Robert Jarvik

"As ubiquitous as Verizon's Test Man."

Dominic Carone writes about the "secret" that the attendings don't perform all the surgical procedures in teaching hospitals. Not uncommonly, they supervise residents who are performing the actual procedure.

But if every patient were to opt for an attending, how are doctors supposed to learn?

A hole in the palate

A scary side effect of using this illicit drug.

It's the only way to entice new graduates into the field:

I have written before about these specialties being grossly undervalued in our society. At the very least, it is time to recognize this and ensure that primary care specialties, with the the cognitive and coordinating value they bring, are reimbursed on par with procedural specialties. This is the only way young doctors will choose these specialties.

Is lending itself to Canadians flocking to the US for more accessible health care:

A soaring loonie isn't just good news for cross-border shoppers looking for a good deal on running shoes and plasma televisions.

Suddenly private health care in the U.S. is 30% more affordable.

American clinics have always been an option for patients in this province who want speedier access to health care than our ...

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Give it up Pfizer, it's a losing battle.

Those who think "more testing is better medicine" needs to become better versed in the dangers of false positives:

Many of the scans yield false-positive results, which lead to unnecessary (and risky) treatments. Even recommended tests yield a scary number of false readings. Take mammograms, an often promoted routine exam. According to research compiled by the U.S. Agency for Healthcare Research and Quality:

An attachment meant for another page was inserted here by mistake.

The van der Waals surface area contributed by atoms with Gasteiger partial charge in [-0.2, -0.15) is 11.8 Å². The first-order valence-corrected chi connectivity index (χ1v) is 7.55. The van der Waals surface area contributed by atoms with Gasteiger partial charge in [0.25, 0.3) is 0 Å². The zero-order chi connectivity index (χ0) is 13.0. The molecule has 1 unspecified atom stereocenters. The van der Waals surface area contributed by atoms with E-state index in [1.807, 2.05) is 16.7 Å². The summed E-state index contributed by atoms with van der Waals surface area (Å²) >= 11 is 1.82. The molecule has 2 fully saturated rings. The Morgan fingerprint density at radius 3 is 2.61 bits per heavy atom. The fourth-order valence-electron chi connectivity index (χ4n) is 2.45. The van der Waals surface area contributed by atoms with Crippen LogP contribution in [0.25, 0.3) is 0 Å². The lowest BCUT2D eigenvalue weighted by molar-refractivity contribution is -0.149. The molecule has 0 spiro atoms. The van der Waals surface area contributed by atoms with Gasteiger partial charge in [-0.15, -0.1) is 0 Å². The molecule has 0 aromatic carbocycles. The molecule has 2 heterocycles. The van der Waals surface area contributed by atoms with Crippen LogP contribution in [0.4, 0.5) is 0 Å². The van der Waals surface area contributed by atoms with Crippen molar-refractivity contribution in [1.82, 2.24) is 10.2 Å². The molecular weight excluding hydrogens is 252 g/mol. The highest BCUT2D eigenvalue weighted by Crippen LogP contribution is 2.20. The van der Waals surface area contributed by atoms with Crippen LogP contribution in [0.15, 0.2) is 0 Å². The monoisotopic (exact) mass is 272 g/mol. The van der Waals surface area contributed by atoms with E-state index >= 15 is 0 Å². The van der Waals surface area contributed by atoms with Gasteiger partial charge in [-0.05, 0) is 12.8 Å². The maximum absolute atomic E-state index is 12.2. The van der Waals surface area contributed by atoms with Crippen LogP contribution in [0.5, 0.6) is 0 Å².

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A physician with Turner's Syndrome who becomes a leader for those who share her diagnosis.

It's ridiculously expensive for one thing:

The answer is that we have priced a medical education well beyond the reach of most middle-class students. In 2004, tuition and fees at a public medical school averaged $16,153. Students who attended a private school paid $32,588 according to a 2005 study published in The New England Journal of Medicine.

The author, Dr. Gail Morrison, Vice Dean for Education at University ...

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A disaster averted. 911DOC eloquently sums up the reaction: "Sphincter pucker factor twelve out of ten on a scale of one to eight."

A plastic surgeon gives us a glimpse inside some OR chatter.

The Independent Urologist with some common sense tips.

Billions of dollars are being spent to make sure California's hospitals are earthquake-proof. Is this really the best way to spend money?

Tara Parker-Pope takes a look at the presidential candidate's nicotine habit.

Annoying for the doctor, especially when a family member is doing a play-by-play:

Some family members have pulled a John Madden on me. When I examine the patient, they give the person on the other end of the line a play-by-play of everything I am doing. "He is listening to her lungs now. He is making a face. Wonder what that means. Oops, probably nothing. He just itched his ...

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See what this chronobiologist says.

Breast milk for sale

$200 for 100 ounces.

Everyone is talking about controlling health care costs. One way to do this is to invest in primary care. Too bad that isn't happening:

Areas of the United States where the most care is delivered by primary care physicians have lower overall costs, higher patient satisfaction, and, as a rule, better outcomes. A primary care doctor can be a trusted, friendly advisor who sees a patient over many ...

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With the holidays approaching, why not give the gift of health?

But Highmark Inc., the Pittsburgh-based health insurer, hopes its new Healthcare Gift Card will encourage people who might be reluctant to visit the doctor or spend their money on prescriptions -- namely, seniors and college students -- to do so.

The card itself costs $4.95, and can be loaded with as little as $25, which might cover a ...

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Well, that's illegal for Medicare and Medicaid patients:

She was surprised that it is illegal to pay the difference between what we charge and what insurance collects. Here is a potential Medicaid patient willing to pay her fair share, and the system won't allow it. Why? I have no idea why. Both patient and doctor win. Patient gets access, Doctor gets their fair fee.

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